Book Review: A Digital Photographer's Guide to Model Releases

“A Digital Photographer's Guide to Model Releases:
An Important Reference Book for Understanding the Legalities of Selling and Using Photographs,”
by Dan Heller (Wiley, $29.99)

By Ron Eggers

Successful professional photographers need to not only be good at photography and have business sense, they also need a basic understanding of the laws involved in using their pictures. Whether shooting editorial, commercial or stock photos, photographers should know the legalities concerning the people in their compositions, as well as recognizable property.

That’s what Dan Heller covers in his book, “A Digital Photographer's Guide to Model Releases: Making the Best Business Decisions with Your Photos of People, Places and Things” (Wiley, $29.99).

As he says, it's important to understand the rationale behind the model release requirements in order to protect yourself from potential litigation. It's also important to understand what you can and can't take pictures of, as well as where you can and can't use those pictures.

Most people think that releases are simply for the photographer’s protection. That's not how Heller sees it. "The main objective of getting a release is not to protect yourself; it's to make the image more marketable to a broader range of clients."

He makes a recommendation regarding your thinking about model releases: “Adjust your way of looking at legal matters. They are not a series of rules, but a series of concepts." And while there are laws dealing with photo usage and release requirements, he says, "The legal realm of when model releases are required is hazy at best, as the principles are based on the First Amendment of the U.S. Constitution, which [itself] is the source of many disagreements."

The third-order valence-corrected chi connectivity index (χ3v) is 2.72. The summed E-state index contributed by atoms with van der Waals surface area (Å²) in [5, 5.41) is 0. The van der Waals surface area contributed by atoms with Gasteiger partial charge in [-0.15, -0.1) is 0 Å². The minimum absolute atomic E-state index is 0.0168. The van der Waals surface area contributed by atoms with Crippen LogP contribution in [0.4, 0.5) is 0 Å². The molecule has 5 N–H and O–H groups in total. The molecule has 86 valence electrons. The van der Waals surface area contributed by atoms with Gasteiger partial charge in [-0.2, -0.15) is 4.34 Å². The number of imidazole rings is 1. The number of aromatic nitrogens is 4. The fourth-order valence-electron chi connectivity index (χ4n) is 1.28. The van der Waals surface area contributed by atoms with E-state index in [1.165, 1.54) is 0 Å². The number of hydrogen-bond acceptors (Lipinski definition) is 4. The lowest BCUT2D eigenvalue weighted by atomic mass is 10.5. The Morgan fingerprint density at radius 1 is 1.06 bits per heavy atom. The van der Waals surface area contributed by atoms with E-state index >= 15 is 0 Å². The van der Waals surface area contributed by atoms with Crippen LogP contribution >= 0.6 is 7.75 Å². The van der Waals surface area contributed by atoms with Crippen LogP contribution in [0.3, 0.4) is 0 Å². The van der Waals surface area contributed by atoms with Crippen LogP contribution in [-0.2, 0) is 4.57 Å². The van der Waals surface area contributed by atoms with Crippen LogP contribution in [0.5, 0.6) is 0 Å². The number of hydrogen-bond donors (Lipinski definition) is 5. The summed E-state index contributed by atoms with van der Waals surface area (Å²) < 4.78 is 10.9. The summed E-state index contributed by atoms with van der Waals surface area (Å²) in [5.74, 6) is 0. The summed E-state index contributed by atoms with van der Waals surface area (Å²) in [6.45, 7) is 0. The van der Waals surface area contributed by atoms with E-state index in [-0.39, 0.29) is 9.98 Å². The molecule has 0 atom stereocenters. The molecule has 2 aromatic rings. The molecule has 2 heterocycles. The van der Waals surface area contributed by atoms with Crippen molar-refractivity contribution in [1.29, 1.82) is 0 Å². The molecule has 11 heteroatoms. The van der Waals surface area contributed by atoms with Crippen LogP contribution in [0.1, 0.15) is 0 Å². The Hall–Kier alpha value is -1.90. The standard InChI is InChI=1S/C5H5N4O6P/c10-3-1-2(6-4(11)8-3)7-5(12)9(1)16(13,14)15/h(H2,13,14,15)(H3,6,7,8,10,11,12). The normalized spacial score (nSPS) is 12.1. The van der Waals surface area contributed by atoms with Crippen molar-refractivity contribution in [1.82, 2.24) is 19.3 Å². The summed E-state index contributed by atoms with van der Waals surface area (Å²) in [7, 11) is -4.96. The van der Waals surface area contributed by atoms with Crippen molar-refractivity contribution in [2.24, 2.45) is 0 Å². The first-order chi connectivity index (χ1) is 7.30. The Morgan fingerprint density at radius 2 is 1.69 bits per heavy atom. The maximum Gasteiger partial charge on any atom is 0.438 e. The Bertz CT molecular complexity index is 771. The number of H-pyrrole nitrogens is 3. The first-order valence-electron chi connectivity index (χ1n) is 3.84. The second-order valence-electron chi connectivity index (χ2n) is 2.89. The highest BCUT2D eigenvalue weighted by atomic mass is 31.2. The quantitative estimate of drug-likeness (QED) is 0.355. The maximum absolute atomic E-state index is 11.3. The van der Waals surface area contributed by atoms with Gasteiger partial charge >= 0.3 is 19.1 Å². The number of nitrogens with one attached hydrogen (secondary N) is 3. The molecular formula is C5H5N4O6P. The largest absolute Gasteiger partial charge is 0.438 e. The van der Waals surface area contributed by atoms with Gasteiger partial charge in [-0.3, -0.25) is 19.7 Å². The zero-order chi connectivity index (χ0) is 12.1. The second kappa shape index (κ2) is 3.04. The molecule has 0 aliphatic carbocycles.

Digital imaging and the Internet have had a fundamental impact on photography, says Heller. The digital convergence is changing how pictures are marketed and distributed, and how they’re being used. It’s extending the opportunity to make money with photographs to just about anyone with a digital camera. "The Internet and photography joined to create not just a new wave of interest in the art, but the social networking aspects have also given rise to new business opportunities for nonprofessional photographers." Photography is becoming much more egalitarian, he adds. "Just about anyone with a camera and an Internet connection can and does engage in the business of photography and make money, and they're doing so in rising numbers."

Some of the points Heller makes about the ease of getting into stock photography are oversimplified, but he does point out that digital imaging has changed the very nature of stock photography. Usage rights have always been complicated, and they're even more so in the digital age as traditional boundaries between editorial and commercial usage are evaporating.

Many people think they understand the subject of model release requirements better than they actually do. "When you combine that misinformation with fear or greed, people tend to swing to either overly conservative or overly liberal interpretations of legal maters," states Heller. Along the same lines, the people in the photographs often have misconceptions about the rights to and ownerships of the image. "They usually believe they have ultimate control of how (or whether) a photo can ever be used." In reality, the subjects’ expectations about their rights far exceed their actual rights.